More and more of my time these days is spent unsuccessfully negotiating conflicts between my two-year-old daughter and her friends—over baby dolls, snacks, a turn on the swing, you name it.
So I was surprised (and a bit skeptical) to see a new study suggesting that kids just a few months older than my daughter possess a strong and consistent willingness to share coveted objects with their peers, even when they have the chance to keep all the goodies for themselves.
The study, published in Psychological Science, was broken into two experiments involving a total of 112 three-year-old children, an equal number of boys and girls, split into teams of two. In both experiments, two children were left alone in an observation room. Each child had to work with his or her partner to get a reward—four identical gummy bears, four identical stickers, or four of another prize—that was trapped at the back of a long, transparent box. When the kids simultaneously pulled on each end of a rope, they could bring the prizes to the front of the box and grab their reward through a hole. If only one kid pulled the rope, the prizes remained out of reach.
Sometimes the box had two holes, one on either side, enabling each child to pull out two prizes—easy and fair. But even when the box had only a single hole, the child who got to the reward first shared it equally with his partner in the vast majority of cases, more than 70 percent of the time.
In roughly 80 percent of these cases of cooperation, the sharing was “passive,” meaning that one child took what was fair—two prizes—and left the other two for his or her teammate. Other times, one child would take two prizes and actively give two to the other child, or would tell that child to collect his or her fair share if he or she neglected to do so at first.
Rarely was there any arguing, and physical conflicts were almost nonexistent.
This was all generally true regardless of what the prize was (though in the first experiment, the researchers found that children were more likely to share gummy bears than stickers).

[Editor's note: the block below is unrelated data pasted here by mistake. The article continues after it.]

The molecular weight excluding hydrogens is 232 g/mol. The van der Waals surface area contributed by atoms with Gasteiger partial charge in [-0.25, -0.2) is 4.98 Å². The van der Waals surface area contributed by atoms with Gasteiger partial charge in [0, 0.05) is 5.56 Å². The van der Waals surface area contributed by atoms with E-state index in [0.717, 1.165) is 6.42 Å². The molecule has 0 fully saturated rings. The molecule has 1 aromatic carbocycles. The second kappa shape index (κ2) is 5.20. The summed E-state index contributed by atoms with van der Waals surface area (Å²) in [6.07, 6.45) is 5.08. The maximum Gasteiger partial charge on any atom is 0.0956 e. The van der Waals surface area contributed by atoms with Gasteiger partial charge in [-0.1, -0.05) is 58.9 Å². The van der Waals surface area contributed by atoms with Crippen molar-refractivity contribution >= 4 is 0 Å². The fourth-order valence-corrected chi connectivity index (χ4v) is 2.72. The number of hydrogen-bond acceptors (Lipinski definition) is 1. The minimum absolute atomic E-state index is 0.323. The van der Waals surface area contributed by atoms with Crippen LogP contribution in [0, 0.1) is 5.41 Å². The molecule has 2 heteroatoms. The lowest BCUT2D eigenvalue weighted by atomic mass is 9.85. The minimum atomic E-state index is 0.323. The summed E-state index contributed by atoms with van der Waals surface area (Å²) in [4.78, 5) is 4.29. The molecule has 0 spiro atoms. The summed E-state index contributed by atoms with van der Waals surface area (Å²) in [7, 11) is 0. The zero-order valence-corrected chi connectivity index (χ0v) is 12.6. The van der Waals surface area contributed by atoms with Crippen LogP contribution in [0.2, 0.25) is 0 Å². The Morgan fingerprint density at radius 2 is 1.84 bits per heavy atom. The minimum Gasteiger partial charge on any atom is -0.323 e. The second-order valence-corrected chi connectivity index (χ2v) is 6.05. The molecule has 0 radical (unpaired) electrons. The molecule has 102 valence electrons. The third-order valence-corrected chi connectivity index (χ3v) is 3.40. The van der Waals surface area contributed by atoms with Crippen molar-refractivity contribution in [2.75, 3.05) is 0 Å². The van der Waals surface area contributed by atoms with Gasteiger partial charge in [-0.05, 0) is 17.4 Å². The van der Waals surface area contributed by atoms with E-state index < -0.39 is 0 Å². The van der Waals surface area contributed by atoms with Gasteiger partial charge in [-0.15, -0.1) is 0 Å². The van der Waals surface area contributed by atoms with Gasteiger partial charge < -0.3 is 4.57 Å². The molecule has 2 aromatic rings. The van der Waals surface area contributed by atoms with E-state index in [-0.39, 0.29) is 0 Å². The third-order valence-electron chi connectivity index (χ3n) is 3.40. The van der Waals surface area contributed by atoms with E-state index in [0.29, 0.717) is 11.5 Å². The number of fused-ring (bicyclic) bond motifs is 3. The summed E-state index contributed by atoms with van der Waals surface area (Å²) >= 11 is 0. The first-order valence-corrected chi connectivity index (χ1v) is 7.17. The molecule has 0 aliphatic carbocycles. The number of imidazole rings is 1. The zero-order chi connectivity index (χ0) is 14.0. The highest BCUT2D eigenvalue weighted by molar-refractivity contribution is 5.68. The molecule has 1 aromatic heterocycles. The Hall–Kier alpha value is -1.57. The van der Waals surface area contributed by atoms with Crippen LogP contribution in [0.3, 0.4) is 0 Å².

So why did these kids seem so willing to share, whereas I’ve seen my tiny two-year-old ready to strangle her best friend over a frog puppet?
According to the study’s authors, the answer might lie in the fact that the kids had to work together in order to earn their reward. Only by collaborating were they able to get their prizes, and their collaboration evoked their burgeoning sense of fairness.
“The situation of peers jointly collaborating toward a mutual outcome might exemplify the fundamental context in which a sense of equality emerges,” write the authors, who were led by Felix Warneken, a psychologist at Harvard.
In other words, this type of cooperation encourages kids to recognize that other people have a right to enjoy the same rewards and privileges that the kids want for themselves.
The researchers note that previous research has found that chimpanzees won’t share their spoils in the same way, which makes them less likely to want to work together in the first place.
Humans, by contrast, seem to possess a strong propensity for fairness that encourages them to cooperate rather than compete over limited resources, trusting that they’ll benefit in the end. And now there’s evidence that this propensity can be demonstrated—and perhaps nurtured further—through collaborations that take place when we’re hardly more than toddlers.
“The present study,” write the authors, “suggests that competition over resources is mitigated in human children by an emerging sense of equal sharing of the spoils, which enables successful collaboration.”